II. The case of servants wanted an apostolical determination as well as that of subjects, for they imagined that their Christian liberty set them free from their unbelieving and cruel masters; to this the apostle answers, Servants, be subject, v. 18. By servants he means those who were strictly such, whether hired, or bought with money, or taken in the wars, or born in the house, or those who served by contract for a limited time, as apprentices. Observe,
. He orders them to be subject, to do their business faithfully and honestly, to conduct themselves, as inferiors ought, with reverence and affection, and to submit patiently to hardships and inconveniences. This subjection they owe to their masters, who have a right to their service; and that not only to the good and gentle, such as use them well and abate somewhat of their right, but even to the crooked and perverse, who are scarcely to be pleased at all. Learn,
(1.) Servants ought to behave themselves to their masters with submission, and fear of displeasing them.
(2.) the sinful misconduct of one relation does not justify the sinful behaviour of the other; the servant is bound to do his duty, though the master be sinfully froward and perverse.
(3.) good people are meek and gentle to their servants and inferiors. Our holy apostle shows his love and concern for the souls of poor servants, as well as for higher people. Herein he ought to be imitated by all inferior ministers, who should distinctly apply their counsels to the lower, the meaner, the younger, and the poorer sort of their hearers, as well as others.
. Having charged them to be subject, he condescends to reason with them about it.
(1.) if they were patient under their hardships, while they suffered unjustly, and continued doing their duty to their unbelieving and untoward masters, this would e acceptable to God, and he would reward all that they suffered for conscience towards him; but to be patient when they were justly chastised would deserve no commendation at all; it is only doing well, and suffering patiently for that, which is acceptable with God, v. 19, 20. Learn,
[1.] There is no condition so mean but a man may live conscientiously in it, and glorify God in it; the meanest servant may do so.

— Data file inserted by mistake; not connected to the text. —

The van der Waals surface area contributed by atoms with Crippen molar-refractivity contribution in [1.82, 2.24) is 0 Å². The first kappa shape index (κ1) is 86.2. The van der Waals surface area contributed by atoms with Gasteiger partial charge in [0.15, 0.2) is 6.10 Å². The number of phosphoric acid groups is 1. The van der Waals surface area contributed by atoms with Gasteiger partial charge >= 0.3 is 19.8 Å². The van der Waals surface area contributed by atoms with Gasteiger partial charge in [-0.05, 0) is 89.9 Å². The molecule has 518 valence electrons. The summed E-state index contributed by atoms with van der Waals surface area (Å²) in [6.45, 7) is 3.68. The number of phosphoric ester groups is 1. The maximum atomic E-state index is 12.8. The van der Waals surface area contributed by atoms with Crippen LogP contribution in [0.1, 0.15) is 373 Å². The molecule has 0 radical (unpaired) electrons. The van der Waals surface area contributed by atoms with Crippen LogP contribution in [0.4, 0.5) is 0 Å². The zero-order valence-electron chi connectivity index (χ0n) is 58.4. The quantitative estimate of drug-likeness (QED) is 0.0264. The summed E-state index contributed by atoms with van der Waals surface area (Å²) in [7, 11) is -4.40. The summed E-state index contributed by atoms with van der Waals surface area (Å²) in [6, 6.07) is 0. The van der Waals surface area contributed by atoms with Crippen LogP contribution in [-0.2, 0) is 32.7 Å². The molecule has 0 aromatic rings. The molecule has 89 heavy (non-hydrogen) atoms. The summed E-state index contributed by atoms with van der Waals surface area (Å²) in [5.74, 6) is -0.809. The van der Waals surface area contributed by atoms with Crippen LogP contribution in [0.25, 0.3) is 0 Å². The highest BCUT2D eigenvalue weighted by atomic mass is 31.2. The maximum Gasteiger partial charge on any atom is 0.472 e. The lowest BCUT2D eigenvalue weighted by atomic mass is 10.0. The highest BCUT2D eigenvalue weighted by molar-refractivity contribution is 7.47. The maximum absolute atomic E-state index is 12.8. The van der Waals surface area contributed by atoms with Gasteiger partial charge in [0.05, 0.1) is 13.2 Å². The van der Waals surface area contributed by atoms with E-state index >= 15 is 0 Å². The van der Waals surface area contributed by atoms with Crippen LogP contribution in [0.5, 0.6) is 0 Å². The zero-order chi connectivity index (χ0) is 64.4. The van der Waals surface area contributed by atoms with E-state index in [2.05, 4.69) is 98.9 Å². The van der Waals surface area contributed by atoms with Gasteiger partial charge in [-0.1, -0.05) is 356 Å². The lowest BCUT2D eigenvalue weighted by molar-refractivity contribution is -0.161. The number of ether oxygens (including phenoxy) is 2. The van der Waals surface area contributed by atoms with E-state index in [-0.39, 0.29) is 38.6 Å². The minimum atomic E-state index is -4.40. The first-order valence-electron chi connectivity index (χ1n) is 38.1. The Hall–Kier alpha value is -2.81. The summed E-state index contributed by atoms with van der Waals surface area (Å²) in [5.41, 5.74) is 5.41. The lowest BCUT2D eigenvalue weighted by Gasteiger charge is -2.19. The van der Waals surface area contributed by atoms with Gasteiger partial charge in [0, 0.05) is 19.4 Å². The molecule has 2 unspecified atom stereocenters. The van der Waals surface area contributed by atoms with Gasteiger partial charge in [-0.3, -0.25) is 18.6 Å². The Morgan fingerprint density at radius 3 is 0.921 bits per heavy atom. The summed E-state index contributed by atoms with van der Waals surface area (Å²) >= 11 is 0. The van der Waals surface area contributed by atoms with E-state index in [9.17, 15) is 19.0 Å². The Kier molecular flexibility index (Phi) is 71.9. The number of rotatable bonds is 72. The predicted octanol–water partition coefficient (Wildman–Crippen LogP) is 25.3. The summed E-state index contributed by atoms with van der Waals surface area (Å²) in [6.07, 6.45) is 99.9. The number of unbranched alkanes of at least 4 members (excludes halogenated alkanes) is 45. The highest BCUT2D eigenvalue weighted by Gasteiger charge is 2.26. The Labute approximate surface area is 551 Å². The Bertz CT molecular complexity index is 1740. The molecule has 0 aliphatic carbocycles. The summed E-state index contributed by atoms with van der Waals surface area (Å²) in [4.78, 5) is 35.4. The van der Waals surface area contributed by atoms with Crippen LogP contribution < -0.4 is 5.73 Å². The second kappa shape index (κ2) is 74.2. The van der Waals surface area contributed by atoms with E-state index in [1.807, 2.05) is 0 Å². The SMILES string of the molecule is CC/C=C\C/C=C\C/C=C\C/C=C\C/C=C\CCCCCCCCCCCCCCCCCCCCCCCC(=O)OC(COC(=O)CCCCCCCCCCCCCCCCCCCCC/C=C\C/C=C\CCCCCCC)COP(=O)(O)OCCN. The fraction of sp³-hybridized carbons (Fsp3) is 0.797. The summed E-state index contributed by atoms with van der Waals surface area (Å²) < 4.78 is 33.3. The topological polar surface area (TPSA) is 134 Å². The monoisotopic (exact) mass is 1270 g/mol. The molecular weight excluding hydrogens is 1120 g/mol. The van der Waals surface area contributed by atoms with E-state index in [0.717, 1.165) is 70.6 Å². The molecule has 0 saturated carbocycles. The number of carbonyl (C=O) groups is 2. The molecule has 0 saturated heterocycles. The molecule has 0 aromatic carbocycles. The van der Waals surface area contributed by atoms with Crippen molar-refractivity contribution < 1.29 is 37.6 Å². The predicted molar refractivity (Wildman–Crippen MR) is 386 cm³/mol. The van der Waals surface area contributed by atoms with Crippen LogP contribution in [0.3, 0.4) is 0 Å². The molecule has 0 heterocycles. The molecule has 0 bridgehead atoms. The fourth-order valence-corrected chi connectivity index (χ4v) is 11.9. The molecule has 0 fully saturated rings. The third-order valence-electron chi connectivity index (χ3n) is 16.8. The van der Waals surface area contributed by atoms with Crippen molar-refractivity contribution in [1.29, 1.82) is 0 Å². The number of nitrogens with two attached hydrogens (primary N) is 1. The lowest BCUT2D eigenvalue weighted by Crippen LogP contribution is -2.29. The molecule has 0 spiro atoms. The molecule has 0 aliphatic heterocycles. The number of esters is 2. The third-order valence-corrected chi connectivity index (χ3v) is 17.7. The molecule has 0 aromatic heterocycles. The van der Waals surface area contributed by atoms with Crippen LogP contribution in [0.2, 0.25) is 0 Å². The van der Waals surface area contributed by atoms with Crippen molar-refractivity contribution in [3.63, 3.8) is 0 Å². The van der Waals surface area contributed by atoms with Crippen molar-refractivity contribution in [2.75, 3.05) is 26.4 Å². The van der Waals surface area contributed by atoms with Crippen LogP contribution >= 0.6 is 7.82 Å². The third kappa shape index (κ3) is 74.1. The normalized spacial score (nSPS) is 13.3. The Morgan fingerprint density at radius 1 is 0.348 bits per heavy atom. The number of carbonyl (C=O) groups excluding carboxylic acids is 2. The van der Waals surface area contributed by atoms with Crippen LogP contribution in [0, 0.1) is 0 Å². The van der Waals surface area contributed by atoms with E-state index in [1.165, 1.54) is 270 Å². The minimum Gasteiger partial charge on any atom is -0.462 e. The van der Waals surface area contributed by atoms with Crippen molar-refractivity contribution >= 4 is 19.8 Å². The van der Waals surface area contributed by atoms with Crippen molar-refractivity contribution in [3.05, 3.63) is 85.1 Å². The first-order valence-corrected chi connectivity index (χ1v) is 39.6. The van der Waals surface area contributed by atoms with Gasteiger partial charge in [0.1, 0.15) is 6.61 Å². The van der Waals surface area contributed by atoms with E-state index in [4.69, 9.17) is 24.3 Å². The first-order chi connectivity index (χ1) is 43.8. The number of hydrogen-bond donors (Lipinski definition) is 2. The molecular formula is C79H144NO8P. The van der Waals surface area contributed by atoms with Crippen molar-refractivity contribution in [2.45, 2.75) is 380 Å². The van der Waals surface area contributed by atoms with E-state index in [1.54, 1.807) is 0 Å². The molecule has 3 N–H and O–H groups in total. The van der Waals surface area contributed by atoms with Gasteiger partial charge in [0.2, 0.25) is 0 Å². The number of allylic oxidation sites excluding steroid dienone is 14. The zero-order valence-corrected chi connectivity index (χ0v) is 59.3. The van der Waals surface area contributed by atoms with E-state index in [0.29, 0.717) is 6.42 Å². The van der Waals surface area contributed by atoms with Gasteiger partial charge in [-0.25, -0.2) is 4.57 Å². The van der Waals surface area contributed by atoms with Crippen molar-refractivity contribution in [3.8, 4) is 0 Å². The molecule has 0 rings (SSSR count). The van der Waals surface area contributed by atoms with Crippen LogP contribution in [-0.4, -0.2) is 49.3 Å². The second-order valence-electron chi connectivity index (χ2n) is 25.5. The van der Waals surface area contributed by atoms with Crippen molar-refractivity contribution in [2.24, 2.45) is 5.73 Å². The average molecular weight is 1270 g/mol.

[2.] the most conscientious persons are very often the greatest sufferers. For conscience towards God, they suffer wrongfully; they do well, and suffer for it; but sufferers of this sort are praiseworthy, they do honour to God and to religion, and they are accepted of him; and this is their highest support and satisfaction.
[3.] deserved sufferings must be endured with patience: If you are buffeted for your faults, you must take it patiently. Sufferings in this world are not always pledges of our future happiness; if children or servants be rude and undutiful, and suffer for it, this will neither be acceptable with God nor procure the praise of men.
(2.) more reasons are given to encourage Christian servants to patience under unjust sufferings, v. 21.
[1.] From their Christian calling and profession: Hereunto were you called.
[2.] from the example of Christ, who suffered for us, and so became our example, that we should follow his steps, whence learn, First, Good Christians are a sort of people called to be sufferers, and therefore they must expect it; by the terms of Christianity they are bound to deny themselves, and take up the cross; they are called by the commands of Christ, by the dispensations of Providence, and by the preparations of divine grace; and, by the practice of Jesus Christ, they are bound to suffer when thus called to it. Secondly, Jesus Christ suffered for you, or for us; it was not the Father that suffered, but he whom the Father sanctified, and sent into the world, for that end; it was both the body and soul of Christ that suffered, and he suffered for us, in our stead and for our good, v. 24. Thirdly, The sufferings of Christ should quiet us under the most unjust and cruel sufferings we meet with in the world. He suffered voluntarily, not for himself, but for us, with the utmost readiness, with perfect patience, from all quarters, and all this though he was God-man; shall not we sinners, who deserve the worst, submit to the light afflictions of this life, which work for us unspeakable advantages afterwards?
. The example of Christ's subjection and patience is here explained and amplified: Christ suffered,
(1.) Wrongfully, and without cause; for he did no sin, v. 22. He had done no violence, no injustice or wrong to any one-- he wrought no iniquity of any sort whatever; neither was guile found in his mouth <Isa. 53:9>, his words, as well as his actions, were all sincere, just, and right.